The Seven Secrets
A few years into my PhD I attended one of Hugh Kearns and Maria Gardiner’s seminars and heard Hugh speak about the Secrets of successful research students. I was pregnant at the time and couldn’t fit properly into the chairs in the lecture theatre.
Coupled with being a left-hander I couldn’t actually use the desk that was attached to my chair *annoying, someone make fitted desk chairs for left-handers, we can’t always use the one next to us or twist into position with a baby bump* and I was coughing which caused the two women sitting next to me to declare loudly “She will make us sick let’s move” (but I scored the writing desk on their side so that was a win).
So, there I was hopefully waiting (in left-handed isolation) to hear the Seven Secrets that would make my PhD write itself. If you haven’t attended one of their seminars or got your hands on their booklet I recommend you do. Hugh was a brilliant speaker and really motivated the crowd.
Through their work with postgraduate and research students, Hugh and Maria identified what they call the Seven Key Characteristics of students who are most successful. While I know everyone’s definition of success will differ, they point out two components that most people would be content with: a completed thesis and a bit more happiness along the way.
The Seven Secrets Revealed are…
1) Care and maintenance of your supervisor
2) Write and show as you go
3) Be realistic
4) Say no to distractions
5) It’s a job
6) Get help
7) You can do it!
You can read more about these secrets . But what I want to tell you about in this post was the woman who was sitting in the audience. She put her hand up and said to Hugh:
I work full-time, I have children and I plan to get this thesis done
by working on it solidly for two hours a day.
I was inspired to say the least as she explained how she woke up each and every morning two hours before she needed to do anything else and worked on the thesis.
The only problem I would have with trying to follow this strategy is:
1) My kids wake up at 5:30am
2) I don’t get regular blocks of sleep that would allow me to actually plan when to wake up
3) If I was awake working on the computer I can guarantee you the kids would wake up and be at my side before the documents could load.
Her strategy might work better for women with older children than for mothers with babies or toddlers. But it was a great strategy and more importantly, it was something that worked for her.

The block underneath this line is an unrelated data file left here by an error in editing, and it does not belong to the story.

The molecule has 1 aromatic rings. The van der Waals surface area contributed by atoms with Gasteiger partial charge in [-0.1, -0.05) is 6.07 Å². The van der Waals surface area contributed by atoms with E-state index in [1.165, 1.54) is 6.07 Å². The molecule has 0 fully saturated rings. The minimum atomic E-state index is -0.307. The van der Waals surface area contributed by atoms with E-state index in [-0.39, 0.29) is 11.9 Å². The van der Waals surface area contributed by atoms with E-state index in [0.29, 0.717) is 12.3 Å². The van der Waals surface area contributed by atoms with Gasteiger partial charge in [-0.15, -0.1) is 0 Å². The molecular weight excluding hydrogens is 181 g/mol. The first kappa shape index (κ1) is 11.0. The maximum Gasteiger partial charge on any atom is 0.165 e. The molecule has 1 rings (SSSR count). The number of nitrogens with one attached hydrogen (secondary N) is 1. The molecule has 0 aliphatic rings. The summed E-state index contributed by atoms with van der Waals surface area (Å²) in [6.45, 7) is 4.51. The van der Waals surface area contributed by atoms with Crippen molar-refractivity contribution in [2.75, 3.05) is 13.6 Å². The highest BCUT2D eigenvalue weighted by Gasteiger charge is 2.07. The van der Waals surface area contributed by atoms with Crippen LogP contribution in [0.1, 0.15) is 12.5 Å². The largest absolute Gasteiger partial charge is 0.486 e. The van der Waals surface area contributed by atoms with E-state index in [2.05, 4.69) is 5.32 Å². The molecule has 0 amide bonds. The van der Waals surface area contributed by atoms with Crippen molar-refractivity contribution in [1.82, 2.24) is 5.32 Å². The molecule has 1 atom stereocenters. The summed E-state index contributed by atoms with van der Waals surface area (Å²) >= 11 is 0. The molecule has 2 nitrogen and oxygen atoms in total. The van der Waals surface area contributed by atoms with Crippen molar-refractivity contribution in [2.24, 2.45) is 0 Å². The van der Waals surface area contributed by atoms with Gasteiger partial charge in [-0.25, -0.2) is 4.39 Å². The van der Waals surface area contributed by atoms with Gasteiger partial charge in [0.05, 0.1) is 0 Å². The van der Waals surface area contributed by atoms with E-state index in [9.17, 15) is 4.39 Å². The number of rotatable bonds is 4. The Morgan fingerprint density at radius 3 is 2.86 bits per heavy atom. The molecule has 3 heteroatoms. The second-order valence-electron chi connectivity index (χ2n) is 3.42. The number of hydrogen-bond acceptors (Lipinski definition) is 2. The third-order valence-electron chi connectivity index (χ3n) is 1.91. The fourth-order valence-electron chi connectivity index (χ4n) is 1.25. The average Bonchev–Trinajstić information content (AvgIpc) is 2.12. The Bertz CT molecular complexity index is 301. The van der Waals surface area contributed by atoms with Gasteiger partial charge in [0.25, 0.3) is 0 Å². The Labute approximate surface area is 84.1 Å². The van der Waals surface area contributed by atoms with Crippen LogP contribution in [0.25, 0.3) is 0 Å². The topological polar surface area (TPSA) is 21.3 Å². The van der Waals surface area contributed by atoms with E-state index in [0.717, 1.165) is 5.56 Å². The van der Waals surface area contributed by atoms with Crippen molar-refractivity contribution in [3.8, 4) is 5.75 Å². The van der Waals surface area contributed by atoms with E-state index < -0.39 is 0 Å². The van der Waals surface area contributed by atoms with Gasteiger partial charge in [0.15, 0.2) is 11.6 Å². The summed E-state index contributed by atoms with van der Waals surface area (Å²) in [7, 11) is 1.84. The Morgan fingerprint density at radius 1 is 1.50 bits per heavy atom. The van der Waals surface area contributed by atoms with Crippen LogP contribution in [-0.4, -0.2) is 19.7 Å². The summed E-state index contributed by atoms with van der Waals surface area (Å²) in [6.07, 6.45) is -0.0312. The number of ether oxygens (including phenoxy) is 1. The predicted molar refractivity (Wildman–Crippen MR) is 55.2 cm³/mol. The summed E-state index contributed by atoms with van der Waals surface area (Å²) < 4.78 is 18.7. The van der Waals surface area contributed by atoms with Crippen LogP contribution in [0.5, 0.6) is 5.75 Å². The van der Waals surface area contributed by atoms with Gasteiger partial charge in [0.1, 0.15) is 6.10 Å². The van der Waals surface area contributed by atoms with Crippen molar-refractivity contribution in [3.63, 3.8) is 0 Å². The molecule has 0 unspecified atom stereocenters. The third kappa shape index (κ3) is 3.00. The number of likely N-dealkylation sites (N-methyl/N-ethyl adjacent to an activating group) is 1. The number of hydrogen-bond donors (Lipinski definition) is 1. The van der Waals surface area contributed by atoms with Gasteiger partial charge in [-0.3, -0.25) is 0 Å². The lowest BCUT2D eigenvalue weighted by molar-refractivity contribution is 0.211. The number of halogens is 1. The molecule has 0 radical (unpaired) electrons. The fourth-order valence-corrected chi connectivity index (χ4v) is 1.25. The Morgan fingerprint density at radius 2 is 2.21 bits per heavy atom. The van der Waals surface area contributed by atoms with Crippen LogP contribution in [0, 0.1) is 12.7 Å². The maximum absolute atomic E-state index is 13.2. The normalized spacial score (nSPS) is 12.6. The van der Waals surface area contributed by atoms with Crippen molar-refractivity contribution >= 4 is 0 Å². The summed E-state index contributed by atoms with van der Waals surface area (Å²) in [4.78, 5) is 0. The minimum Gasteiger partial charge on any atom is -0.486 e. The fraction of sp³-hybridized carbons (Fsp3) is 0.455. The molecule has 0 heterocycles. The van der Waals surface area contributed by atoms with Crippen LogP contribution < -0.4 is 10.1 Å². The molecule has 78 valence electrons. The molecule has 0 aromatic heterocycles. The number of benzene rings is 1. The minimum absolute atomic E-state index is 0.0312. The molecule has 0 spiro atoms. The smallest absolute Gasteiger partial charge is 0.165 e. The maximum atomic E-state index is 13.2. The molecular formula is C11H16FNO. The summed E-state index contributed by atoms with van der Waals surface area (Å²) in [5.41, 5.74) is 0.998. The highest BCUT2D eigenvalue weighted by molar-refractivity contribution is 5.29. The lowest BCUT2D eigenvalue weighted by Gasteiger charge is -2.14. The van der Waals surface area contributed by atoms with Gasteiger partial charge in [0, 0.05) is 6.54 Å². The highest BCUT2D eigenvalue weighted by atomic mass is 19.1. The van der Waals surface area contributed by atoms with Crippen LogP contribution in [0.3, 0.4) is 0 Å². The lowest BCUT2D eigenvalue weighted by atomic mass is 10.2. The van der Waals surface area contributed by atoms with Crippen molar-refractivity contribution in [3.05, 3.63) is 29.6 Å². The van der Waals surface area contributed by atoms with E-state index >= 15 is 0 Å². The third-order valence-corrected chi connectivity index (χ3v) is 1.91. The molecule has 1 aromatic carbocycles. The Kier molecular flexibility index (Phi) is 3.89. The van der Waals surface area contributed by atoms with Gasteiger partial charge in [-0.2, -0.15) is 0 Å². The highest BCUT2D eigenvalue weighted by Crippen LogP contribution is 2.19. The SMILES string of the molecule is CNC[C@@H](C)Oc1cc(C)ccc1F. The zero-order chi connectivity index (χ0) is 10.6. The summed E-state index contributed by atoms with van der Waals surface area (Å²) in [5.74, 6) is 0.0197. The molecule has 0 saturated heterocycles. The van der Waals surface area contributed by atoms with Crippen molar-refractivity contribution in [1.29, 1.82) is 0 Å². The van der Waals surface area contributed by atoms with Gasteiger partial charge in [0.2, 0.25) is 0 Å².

During my research I came across the different strategies mothers were using to get things done. Here are just a taste of some of them:
Organisation. Every participant spoke about using their time carefully and meticulously planning their day. The women in this study all worked to a strict routine, so they knew when they could focus on their studies and when they were available to their families. Being organised is not something that comes naturally to me but when you think of the time spent planning as an investment that will actually give you more time with your kids it becomes a no-brainer. For me, the strategy itself then was reframing personal organisation as a positive thing rather than something that I generally find a bit of a drag…
“ It is very important from a study perspective to have a routine for myself, so I know
when I can completely give myself to my studies.” (Lucy, mum of two)
“I am organised but it’s a bit full-on just trying to tee up your classes with picking the kids
up from school and daycare.” (Anna, mum of two)
“I finish work around lunch time and drive to university. Lunch time is my driving
time so I drive and eat.” (Claire, mum of three)
Being strict with getting enough sleep was another one (though if you have a baby or young children, just skip this part!)
It was often at the stage where I would have to say to myself ‘you actually have to go to bed now’. I have been known to study all night and go two days with no sleep. I’ve been much more mindful of the hazards
now this year and I’ve been much more particular about
making sure I get enough sleep. (Diana, mum of two)
Make sure you plan time for exercise. This is crucial for your spinal health and mental well-being but all too often comes last on the to-do list.
Exercise is really important when you are sitting at a computer for so long.
You get really tired and really stressed and exercise helps you to stop obsessing,
because when you are reading there are a lot of ideas going on. (Hannah, mum of three)
These are just some of the many strategies used by mums who study. I will add to this as I go but one last thing I wanted to tell you about from that seminar was something Hugh said about keeping realistic. He explained that for the most part, this important document we invest so much time in, and effort on, might just end up on shelf somewhere gathering dust and that it is just one small step towards advancing existing knowledge. I agree with that part but what I won’t accept is that my findings will sit idle while mothers continue to battle it out in academia.
There are some wonderful, rich and inspiring stories encased in my research and to save you from having to go to the dusty (metaphorical) bookshelf to read them I will present them here!
The power of stories is such that nearly five years later I still remember the woman who told Hugh her two-hour-thesis story.